The coach said the lack of experience and basketball "maturity" for much of his team did not allow the players to reach the levels he thought they might.
"We just did not see us progressing enough during games and practices," he said. "I saw it. We just didn't progress enough. We usually played a pretty decent defense. We didn't so much tonight, but [Monmouth Academy is] a pretty high-powered offense. But, offensively, we just struggled all season. Unless Mikaela had the ball in her hands, we really didn't score. That is tough when you put all that pressure on a sophomore."
The coach said Monmouth Academy had speed and height, with plenty of skill, but he said his squad had played opponents at that level, but was not as mentally into Tuesday's game as perhaps it should have been.
The coach said Alley is a "sparkplug" and surely played well overall after her return to Searsport. "She loves the game and she loves to play. She is a super competitor."
Alley transferred to Hampden Academy as a freshman and swung between the junior varsity and varsity teams in the Class A program. She averaged double-figure points on jayvees, but saw limited time on the varsity for the Broncos.
"She is a our best ballplayer," coach Grant said of Alley. "She is our best ballhandler and she really was our go-to kid all season."
He said Alley, at times, struggled with the pressure and, other times, relished the role of on-court team leader. The coach said she played "very well and very hard" against Monmouth Academy.
"I like it, but it is such a hard experience," Alley said of being the focal point of a team's offense.
Alley said she went to Hampden Academy because she wanted a new experience, but, ultimately, missed her friends.
"I missed everything," she said. "It is good to be back. It is good to be with people that you know. That are your family. It feels a lot better to play with your family. I think that is what helps me improve as a player is the people who are around. I feel like I can be more like myself. I love coach [Grant] so much. He has helped me so much, with my confidence, everything about basketball he has helped me."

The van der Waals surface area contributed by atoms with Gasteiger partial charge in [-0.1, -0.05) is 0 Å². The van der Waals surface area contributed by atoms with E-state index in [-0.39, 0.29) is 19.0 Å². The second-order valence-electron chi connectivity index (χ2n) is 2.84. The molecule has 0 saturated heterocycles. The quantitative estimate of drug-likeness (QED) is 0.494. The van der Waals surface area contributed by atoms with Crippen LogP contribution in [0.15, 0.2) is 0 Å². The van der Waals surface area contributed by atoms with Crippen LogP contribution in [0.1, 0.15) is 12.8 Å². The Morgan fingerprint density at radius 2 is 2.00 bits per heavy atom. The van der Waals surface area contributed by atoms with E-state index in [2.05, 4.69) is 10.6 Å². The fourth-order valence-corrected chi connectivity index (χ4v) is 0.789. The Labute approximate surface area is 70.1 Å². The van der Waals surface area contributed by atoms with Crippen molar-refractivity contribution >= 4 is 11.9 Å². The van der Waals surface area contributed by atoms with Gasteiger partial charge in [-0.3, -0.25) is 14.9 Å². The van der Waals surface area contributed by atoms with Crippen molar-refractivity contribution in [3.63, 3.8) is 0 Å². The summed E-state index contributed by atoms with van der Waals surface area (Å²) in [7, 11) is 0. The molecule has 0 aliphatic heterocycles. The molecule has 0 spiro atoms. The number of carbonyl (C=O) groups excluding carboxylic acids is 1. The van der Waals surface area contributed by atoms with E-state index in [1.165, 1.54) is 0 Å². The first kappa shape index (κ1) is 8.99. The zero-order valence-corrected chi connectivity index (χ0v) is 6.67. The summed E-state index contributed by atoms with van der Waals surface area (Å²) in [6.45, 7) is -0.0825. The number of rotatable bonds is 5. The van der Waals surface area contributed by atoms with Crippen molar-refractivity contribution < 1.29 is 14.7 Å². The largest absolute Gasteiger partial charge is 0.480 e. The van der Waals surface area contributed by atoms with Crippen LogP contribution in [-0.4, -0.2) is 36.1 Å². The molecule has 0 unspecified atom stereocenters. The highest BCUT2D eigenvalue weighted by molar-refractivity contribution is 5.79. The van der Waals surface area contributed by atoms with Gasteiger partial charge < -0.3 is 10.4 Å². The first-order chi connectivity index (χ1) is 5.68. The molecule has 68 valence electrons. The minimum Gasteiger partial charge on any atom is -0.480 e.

Alley said she and her teammates simply ran into a better team on Tuesday, but added that sometimes the Vikings "think too much" and simply need to step on the court and play the game — and let the chips fall where they may.
Alley said the thing she has struggled with most is that she always has been a perimeter player who handled the ball, mostly faced the basket and shot from the outside or drove to the hoop. This year she has learned to play in the low post with her back to the basket.
"I am not used to being in the post," said the 5-foot 7-inch Alley. "[But] that is normally where I am [now] … I am happy with my season. I just know that I can improve. I looked forward to next year a lot because I know I am going to come back and be way better than I am now."
Coach Grant said among the team's four seniors, co-captains Ireland and Coffin, two of the school's top all-around athletes, were strong leaders. They were not top offensive contributors, but keyed the Viking defense.
"They are special kids," the coach said of those two players. "They are not scorers and they don't pretend to be. It is tough because they have been on the backburner the last few years. [They were asked] to play defense, shut someone down. They have done their job. They have been the best captains I've had. They lead by example."
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Ken Waltz has been member of the media nearly 35 years and has received hundreds of Maine Press Association and New England Press Association awards for his writing, photography and page design. He studied journalism at the University of Maine in Orono. He lives in South Thomaston with his wife, Sarah. The couple has an adult son, Brandon, who lives in North Carolina.